Politics could threaten Canberra greyhound plans to develop track

Capital Football boss Phil Brown says there's "a lot more to be gained" aligning with the ACT government on facility development as a potential relocation to Canberra's greyhound track threatens to become a political tug of war.

The government and Canberra Greyhound Club are at loggerheads over the racing ban which comes into affect on April 30.

Greyhound racing in the ACT will be banned from April 30.

The greyhound club has a 50-year lease at Symonston, which doesn't expire until 2027, and officials want the track to be used while they fight for the ban to be reversed.

Greyhound club chairman Alan Tutt has been in talks with Capital Football chairman Mark O'Neill and his directors over the past five months about building a soccer facility at the track.

They are set to meet again this week ahead of the final greyhound race meeting in the capital – the Canberra Cup – next Sunday.

But Brown suggested Capital Football are keen to avoid becoming a political football between the greyhound club and the government and that they'd likely align with the latter.

"We’ve progressed with discussions with other organisations, specifically the ACT government, which makes a lot more sense, given the majority of fields that our clubs access are with them," Brown said on ABC radio.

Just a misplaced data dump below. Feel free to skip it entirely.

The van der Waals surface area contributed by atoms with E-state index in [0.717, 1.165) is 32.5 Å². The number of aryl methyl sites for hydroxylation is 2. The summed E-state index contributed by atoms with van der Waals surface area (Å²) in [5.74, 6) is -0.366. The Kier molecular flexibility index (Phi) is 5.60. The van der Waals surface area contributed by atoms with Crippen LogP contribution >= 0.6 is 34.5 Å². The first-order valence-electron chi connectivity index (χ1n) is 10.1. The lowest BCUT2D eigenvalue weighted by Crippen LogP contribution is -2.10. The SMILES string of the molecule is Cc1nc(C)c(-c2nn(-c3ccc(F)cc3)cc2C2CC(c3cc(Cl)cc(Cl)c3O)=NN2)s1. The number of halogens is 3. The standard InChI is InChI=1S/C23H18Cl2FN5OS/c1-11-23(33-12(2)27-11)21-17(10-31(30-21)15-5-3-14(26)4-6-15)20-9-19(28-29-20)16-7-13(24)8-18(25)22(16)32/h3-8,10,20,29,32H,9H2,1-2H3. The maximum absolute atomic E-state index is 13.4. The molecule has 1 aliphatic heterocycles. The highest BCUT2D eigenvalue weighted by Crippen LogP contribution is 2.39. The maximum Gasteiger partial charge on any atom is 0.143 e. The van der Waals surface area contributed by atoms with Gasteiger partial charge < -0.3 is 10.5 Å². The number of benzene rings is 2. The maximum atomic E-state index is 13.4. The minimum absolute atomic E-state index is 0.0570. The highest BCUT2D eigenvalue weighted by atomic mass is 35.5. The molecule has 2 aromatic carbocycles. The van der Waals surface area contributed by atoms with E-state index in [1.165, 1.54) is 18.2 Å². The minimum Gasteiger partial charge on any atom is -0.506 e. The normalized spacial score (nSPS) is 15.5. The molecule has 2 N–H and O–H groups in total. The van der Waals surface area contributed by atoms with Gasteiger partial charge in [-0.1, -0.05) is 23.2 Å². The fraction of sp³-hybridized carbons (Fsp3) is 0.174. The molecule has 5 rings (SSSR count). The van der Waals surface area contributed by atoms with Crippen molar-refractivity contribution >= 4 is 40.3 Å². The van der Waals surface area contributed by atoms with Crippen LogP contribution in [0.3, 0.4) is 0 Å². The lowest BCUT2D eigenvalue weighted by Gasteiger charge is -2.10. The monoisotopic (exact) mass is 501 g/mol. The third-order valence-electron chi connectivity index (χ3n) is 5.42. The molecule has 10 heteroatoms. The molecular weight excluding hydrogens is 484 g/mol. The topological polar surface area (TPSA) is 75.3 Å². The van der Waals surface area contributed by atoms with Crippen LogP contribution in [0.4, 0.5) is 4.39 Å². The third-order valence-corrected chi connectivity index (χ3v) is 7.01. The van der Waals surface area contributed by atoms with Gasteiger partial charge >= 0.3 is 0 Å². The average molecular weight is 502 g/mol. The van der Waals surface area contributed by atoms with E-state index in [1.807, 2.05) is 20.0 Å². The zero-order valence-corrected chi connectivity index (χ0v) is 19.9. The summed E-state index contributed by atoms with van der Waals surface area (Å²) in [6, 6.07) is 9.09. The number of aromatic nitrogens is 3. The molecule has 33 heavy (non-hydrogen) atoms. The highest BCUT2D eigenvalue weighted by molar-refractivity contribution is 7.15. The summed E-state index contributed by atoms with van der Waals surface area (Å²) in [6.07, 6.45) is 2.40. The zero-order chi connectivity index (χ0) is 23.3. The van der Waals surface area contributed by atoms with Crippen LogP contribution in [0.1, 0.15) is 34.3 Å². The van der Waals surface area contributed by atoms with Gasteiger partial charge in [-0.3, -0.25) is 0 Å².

"There's a lot more to be gained working with the ACT government around broader football and futsal facility development to ensure an increased access and quality of fields to service our ever growing sport."

Tutt has since spoken with O'Neill and confirmed talks would go ahead on Monday.

Tutt is worried with no racing at the track, the government will end their lease early and take back the land at Symonston.

He said there has been "zero consultation" from the government and revealed the club had already been contacted by a developer.

"This is a government who has the full awareness that land is getting harder to obtain for sporting activities by the day with all the development going up," Tutt said.

"Any empty land they will turn into units to make money. A land developer has already called us up trying to get a quote which is typical of the ACT government, no consultation.

"This Capital Football deal is one of the best things that could happen for Canberra sport and I'm confident our talks with Mark will continue to be positive moving forward."

Brown will meet with the Canberra's A-League expansion bid team this week with an expressions of interests deadline on May 24 fast approaching.

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